Orana Steiner School

My father has shared with me tales of Indigenous peoples, telling me the first Indigenous people to walk the Noosa land, where my family lives, were called the Gubbi Gubbi people.

My father gave me a speed boat last month for me to explore our oceans and surrounding land. It came with two paddles and an emergency kit just in case I got into a difficult situation. I decided to spend my weekend and use the perfect sunny day to go fishing on my new boat and explore the ocean and land of the Gubbi Gubbi People.

As I sailed out into the ocean, I stopped to do some fishing. As I was fishing, I was thinking of the Indigenous people that were here before us and what they would have used to hunt for their fish and how well they would have known these waters. I wanted to stretch my legs and go for a little walk on an island close by, so I started sailing towards it. As I approached the island, I stepped off my boat and secured it.

The sun was gleaming into my eyes as I began walking in the hot, loose sand. While I was walking, I realised my water bottle did not have a single drop of water, I was thirsty. My mouth became as dry as a
desert when I suddenly heard the noise of flowing water close by. I was eager to follow this sound of flowing water and so I did. With much excitement it led me to a magnificent waterfall with a big fresh waterhole, I was amazed.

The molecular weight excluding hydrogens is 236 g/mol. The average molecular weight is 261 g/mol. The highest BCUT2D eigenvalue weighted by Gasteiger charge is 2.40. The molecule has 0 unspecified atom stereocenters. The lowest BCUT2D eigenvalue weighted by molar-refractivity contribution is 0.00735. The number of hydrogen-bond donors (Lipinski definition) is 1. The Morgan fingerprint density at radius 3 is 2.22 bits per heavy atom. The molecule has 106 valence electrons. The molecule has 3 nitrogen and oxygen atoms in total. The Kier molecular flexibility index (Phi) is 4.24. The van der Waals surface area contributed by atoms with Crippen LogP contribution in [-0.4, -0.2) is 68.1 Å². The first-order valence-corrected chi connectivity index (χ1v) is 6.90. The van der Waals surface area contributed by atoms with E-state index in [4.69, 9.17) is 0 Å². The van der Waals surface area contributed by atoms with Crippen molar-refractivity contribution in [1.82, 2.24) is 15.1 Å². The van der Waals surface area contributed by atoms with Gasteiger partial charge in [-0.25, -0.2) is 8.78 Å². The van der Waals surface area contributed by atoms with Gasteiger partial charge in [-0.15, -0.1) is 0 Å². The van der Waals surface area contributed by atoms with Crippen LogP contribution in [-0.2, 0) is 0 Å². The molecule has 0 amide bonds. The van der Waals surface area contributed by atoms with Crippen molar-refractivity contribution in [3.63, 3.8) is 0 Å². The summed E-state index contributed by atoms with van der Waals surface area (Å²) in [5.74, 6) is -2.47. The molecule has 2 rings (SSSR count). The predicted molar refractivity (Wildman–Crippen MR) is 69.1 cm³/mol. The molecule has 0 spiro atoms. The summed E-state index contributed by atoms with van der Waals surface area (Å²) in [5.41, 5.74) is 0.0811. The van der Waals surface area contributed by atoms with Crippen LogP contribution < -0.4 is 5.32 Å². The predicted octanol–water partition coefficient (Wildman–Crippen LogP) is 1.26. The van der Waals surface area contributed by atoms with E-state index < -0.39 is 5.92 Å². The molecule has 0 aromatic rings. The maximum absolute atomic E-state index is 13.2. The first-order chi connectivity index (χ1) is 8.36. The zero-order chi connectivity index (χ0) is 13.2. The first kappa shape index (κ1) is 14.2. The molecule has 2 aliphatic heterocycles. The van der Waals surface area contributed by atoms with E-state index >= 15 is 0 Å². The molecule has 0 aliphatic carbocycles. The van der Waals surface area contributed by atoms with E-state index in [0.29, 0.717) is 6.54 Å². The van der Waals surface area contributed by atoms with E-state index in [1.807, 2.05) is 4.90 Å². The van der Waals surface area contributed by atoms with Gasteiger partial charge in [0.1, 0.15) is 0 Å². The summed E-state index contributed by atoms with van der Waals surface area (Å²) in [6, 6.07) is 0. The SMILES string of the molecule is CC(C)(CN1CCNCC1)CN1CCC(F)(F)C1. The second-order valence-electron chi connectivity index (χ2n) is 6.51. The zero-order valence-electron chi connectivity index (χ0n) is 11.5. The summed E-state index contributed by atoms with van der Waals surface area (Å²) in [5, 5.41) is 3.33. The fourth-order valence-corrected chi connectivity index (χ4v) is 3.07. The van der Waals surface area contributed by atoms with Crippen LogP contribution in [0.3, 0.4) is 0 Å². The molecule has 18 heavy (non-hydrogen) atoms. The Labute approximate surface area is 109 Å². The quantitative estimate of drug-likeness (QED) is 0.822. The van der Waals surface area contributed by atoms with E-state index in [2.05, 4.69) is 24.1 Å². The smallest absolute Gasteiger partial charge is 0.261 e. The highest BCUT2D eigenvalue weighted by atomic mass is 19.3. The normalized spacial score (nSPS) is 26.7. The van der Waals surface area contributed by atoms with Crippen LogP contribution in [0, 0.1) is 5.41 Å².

Once I caught my breath, I ran down
as fast as I could and as soon as I reached the waterhole, I took a huge gulp of fresh water. My body was instantly refreshed.
I could see a cave behind the waterfall and as I walked into this cave, I could see amazing Aboriginal paintings on the walls. The paintings were of the Gubbi Gubbi people drinking from this waterhole and a creek leading to the ocean.

I decided to follow the freshwater creek that led to the ocean as seen in the painting. As I walked along the creek bed I
looked up to the sky and thought of all the great things Indigenous people have taught us, their hunting skills, their knowledge of what is in our waters, the food we eat and survival.

As I got to the end of the creek bed where I could see the freshwater meet and come
together with the salt water of the ocean. I stopped and thought, here the fresh water
from the waterhole and creek is meeting the salty water of the ocean. They are all mixed in together, like us people. We are all different, but we come together and unite as one just like fresh and saltwater.

Author’s statement:

Writing this story gave me the feeling of how thankful we are to the Indigenous peoples who first walked this great land discovering all its beauty and its dangers. I have a love for the water, going on adventures and being outdoors and if it was not for their great lessons on hunting, nature and our waters we would not have the knowledge we have today.

Reconciliation means…

Reconciliation to me means we are thankful for Indigenous peoples discovering this great land and taking care of it, for teaching us its beauty and its dangers. In learning together, we hope to work together for a better future coming together as one nation.

Author: Sabah Jackson

Teachers Click Here

Many of these resources and activities have been developed in consultation with NSW Education Standards Authority (NESA) to ensure that the program meets NSW curriculum outcomes for Stages 3, 4 & 5.